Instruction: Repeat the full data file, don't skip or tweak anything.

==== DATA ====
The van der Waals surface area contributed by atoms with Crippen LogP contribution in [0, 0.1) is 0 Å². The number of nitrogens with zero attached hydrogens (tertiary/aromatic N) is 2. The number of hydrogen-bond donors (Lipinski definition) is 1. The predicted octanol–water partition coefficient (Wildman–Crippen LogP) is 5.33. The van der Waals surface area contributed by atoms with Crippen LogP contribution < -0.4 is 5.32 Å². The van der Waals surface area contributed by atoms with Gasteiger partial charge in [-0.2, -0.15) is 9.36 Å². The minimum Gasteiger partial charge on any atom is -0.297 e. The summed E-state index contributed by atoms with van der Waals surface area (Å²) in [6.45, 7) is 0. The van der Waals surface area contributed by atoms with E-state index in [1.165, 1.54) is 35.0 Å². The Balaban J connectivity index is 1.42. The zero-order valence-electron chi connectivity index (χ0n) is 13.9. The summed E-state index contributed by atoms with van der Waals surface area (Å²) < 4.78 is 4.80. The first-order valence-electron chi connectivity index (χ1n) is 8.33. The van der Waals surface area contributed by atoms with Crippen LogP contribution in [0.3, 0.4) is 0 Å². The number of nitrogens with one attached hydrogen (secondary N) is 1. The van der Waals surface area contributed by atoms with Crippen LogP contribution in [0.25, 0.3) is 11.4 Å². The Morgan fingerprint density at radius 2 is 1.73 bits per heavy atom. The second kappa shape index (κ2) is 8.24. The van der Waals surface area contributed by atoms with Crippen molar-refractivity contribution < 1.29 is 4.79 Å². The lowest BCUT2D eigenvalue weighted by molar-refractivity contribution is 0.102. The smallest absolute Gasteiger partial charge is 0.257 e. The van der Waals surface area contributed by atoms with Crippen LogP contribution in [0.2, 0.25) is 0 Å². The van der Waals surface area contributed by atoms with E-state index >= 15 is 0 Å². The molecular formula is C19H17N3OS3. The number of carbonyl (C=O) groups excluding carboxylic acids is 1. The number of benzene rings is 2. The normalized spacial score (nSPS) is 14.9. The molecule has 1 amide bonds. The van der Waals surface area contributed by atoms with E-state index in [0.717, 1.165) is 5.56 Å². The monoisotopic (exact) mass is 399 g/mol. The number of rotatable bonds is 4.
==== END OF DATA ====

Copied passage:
The van der Waals surface area contributed by atoms with Crippen LogP contribution in [0, 0.1) is 0 Å². The number of nitrogens with zero attached hydrogens (tertiary/aromatic N) is 2. The number of hydrogen-bond donors (Lipinski definition) is 1. The predicted octanol–water partition coefficient (Wildman–Crippen LogP) is 5.33. The van der Waals surface area contributed by atoms with Crippen LogP contribution < -0.4 is 5.32 Å². The van der Waals surface area contributed by atoms with Gasteiger partial charge in [-0.2, -0.15) is 9.36 Å². The minimum Gasteiger partial charge on any atom is -0.297 e. The summed E-state index contributed by atoms with van der Waals surface area (Å²) in [6.45, 7) is 0. The van der Waals surface area contributed by atoms with E-state index in [1.165, 1.54) is 35.0 Å². The Balaban J connectivity index is 1.42. The zero-order valence-electron chi connectivity index (χ0n) is 13.9. The summed E-state index contributed by atoms with van der Waals surface area (Å²) < 4.78 is 4.80. The first-order valence-electron chi connectivity index (χ1n) is 8.33. The van der Waals surface area contributed by atoms with Crippen LogP contribution in [0.3, 0.4) is 0 Å². The number of nitrogens with one attached hydrogen (secondary N) is 1. The van der Waals surface area contributed by atoms with Crippen LogP contribution in [0.25, 0.3) is 11.4 Å². The Morgan fingerprint density at radius 2 is 1.73 bits per heavy atom. The second kappa shape index (κ2) is 8.24. The van der Waals surface area contributed by atoms with Crippen molar-refractivity contribution < 1.29 is 4.79 Å². The lowest BCUT2D eigenvalue weighted by molar-refractivity contribution is 0.102. The smallest absolute Gasteiger partial charge is 0.257 e. The van der Waals surface area contributed by atoms with Crippen LogP contribution in [0.2, 0.25) is 0 Å². The van der Waals surface area contributed by atoms with E-state index >= 15 is 0 Å². The molecular formula is C19H17N3OS3. The number of carbonyl (C=O) groups excluding carboxylic acids is 1. The number of benzene rings is 2. The normalized spacial score (nSPS) is 14.9. The molecule has 1 amide bonds. The van der Waals surface area contributed by atoms with E-state index in [0.717, 1.165) is 5.56 Å². The monoisotopic (exact) mass is 399 g/mol. The number of rotatable bonds is 4.